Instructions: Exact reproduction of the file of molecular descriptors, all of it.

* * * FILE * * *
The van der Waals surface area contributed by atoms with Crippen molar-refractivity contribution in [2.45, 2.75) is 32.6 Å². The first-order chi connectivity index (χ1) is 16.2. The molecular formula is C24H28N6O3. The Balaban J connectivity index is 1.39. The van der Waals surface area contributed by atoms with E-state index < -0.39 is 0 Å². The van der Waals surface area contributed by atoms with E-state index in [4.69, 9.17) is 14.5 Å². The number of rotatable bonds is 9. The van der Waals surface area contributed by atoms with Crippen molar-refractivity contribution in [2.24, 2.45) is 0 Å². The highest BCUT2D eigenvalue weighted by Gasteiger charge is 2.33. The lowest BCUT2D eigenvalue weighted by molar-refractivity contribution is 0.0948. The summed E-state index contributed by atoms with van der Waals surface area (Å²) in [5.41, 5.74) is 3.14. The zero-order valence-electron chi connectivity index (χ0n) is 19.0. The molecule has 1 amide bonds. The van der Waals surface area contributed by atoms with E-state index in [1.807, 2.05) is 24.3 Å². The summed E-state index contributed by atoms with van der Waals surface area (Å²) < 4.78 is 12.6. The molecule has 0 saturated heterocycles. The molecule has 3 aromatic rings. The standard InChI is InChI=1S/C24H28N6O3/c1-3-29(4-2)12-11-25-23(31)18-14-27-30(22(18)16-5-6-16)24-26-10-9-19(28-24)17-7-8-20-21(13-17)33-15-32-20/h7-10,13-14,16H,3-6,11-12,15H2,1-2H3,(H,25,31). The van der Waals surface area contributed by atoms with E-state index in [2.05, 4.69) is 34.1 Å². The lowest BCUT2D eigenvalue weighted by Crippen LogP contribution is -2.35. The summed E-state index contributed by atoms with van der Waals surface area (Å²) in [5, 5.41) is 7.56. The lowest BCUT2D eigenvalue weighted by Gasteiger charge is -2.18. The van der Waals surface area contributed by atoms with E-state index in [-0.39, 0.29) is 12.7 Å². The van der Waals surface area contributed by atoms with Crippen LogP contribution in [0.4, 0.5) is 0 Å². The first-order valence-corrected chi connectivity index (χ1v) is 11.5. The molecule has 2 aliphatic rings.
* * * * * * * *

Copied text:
The van der Waals surface area contributed by atoms with Crippen molar-refractivity contribution in [2.45, 2.75) is 32.6 Å². The first-order chi connectivity index (χ1) is 16.2. The molecular formula is C24H28N6O3. The Balaban J connectivity index is 1.39. The van der Waals surface area contributed by atoms with E-state index < -0.39 is 0 Å². The van der Waals surface area contributed by atoms with E-state index in [4.69, 9.17) is 14.5 Å². The number of rotatable bonds is 9. The van der Waals surface area contributed by atoms with Crippen molar-refractivity contribution in [2.24, 2.45) is 0 Å². The highest BCUT2D eigenvalue weighted by Gasteiger charge is 2.33. The lowest BCUT2D eigenvalue weighted by molar-refractivity contribution is 0.0948. The summed E-state index contributed by atoms with van der Waals surface area (Å²) in [5.41, 5.74) is 3.14. The zero-order valence-electron chi connectivity index (χ0n) is 19.0. The molecule has 1 amide bonds. The van der Waals surface area contributed by atoms with E-state index in [1.807, 2.05) is 24.3 Å². The summed E-state index contributed by atoms with van der Waals surface area (Å²) < 4.78 is 12.6. The molecule has 0 saturated heterocycles. The molecule has 3 aromatic rings. The standard InChI is InChI=1S/C24H28N6O3/c1-3-29(4-2)12-11-25-23(31)18-14-27-30(22(18)16-5-6-16)24-26-10-9-19(28-24)17-7-8-20-21(13-17)33-15-32-20/h7-10,13-14,16H,3-6,11-12,15H2,1-2H3,(H,25,31). The van der Waals surface area contributed by atoms with E-state index in [2.05, 4.69) is 34.1 Å². The lowest BCUT2D eigenvalue weighted by Crippen LogP contribution is -2.35. The summed E-state index contributed by atoms with van der Waals surface area (Å²) in [5, 5.41) is 7.56. The lowest BCUT2D eigenvalue weighted by Gasteiger charge is -2.18. The van der Waals surface area contributed by atoms with E-state index in [-0.39, 0.29) is 12.7 Å². The van der Waals surface area contributed by atoms with Crippen LogP contribution in [0.4, 0.5) is 0 Å². The first-order valence-corrected chi connectivity index (χ1v) is 11.5. The molecule has 2 aliphatic rings.